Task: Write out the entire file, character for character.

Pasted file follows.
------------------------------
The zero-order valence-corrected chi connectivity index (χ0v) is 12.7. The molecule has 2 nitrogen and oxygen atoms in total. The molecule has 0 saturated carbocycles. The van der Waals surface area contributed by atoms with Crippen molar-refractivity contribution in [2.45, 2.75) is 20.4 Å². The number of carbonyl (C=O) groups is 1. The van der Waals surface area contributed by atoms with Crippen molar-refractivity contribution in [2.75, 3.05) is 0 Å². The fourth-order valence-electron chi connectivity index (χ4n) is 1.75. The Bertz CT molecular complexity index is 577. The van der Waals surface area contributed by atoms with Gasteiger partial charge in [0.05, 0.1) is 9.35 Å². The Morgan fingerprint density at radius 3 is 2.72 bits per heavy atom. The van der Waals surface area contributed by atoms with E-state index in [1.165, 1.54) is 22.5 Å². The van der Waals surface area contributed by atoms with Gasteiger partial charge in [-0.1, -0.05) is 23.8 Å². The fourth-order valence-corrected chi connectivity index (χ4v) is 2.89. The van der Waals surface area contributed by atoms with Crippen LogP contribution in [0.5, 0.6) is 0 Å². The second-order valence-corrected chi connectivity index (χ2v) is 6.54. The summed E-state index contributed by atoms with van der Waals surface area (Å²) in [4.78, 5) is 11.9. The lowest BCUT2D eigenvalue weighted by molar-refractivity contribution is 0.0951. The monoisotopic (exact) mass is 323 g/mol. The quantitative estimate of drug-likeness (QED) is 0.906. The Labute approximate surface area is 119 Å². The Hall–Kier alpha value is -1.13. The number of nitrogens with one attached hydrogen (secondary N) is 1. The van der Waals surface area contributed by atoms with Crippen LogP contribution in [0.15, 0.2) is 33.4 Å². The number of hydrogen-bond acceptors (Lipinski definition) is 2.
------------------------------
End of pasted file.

The zero-order valence-corrected chi connectivity index (χ0v) is 12.7. The molecule has 2 nitrogen and oxygen atoms in total. The molecule has 0 saturated carbocycles. The van der Waals surface area contributed by atoms with Crippen molar-refractivity contribution in [2.45, 2.75) is 20.4 Å². The number of carbonyl (C=O) groups is 1. The van der Waals surface area contributed by atoms with Crippen molar-refractivity contribution in [2.75, 3.05) is 0 Å². The fourth-order valence-electron chi connectivity index (χ4n) is 1.75. The Bertz CT molecular complexity index is 577. The van der Waals surface area contributed by atoms with Gasteiger partial charge in [0.05, 0.1) is 9.35 Å². The Morgan fingerprint density at radius 3 is 2.72 bits per heavy atom. The van der Waals surface area contributed by atoms with E-state index in [1.165, 1.54) is 22.5 Å². The van der Waals surface area contributed by atoms with Gasteiger partial charge in [-0.1, -0.05) is 23.8 Å². The fourth-order valence-corrected chi connectivity index (χ4v) is 2.89. The van der Waals surface area contributed by atoms with Crippen LogP contribution in [0.5, 0.6) is 0 Å². The second-order valence-corrected chi connectivity index (χ2v) is 6.54. The summed E-state index contributed by atoms with van der Waals surface area (Å²) in [4.78, 5) is 11.9. The lowest BCUT2D eigenvalue weighted by molar-refractivity contribution is 0.0951. The monoisotopic (exact) mass is 323 g/mol. The quantitative estimate of drug-likeness (QED) is 0.906. The Labute approximate surface area is 119 Å². The Hall–Kier alpha value is -1.13. The number of nitrogens with one attached hydrogen (secondary N) is 1. The van der Waals surface area contributed by atoms with Crippen LogP contribution in [0.15, 0.2) is 33.4 Å². The number of hydrogen-bond acceptors (Lipinski definition) is 2.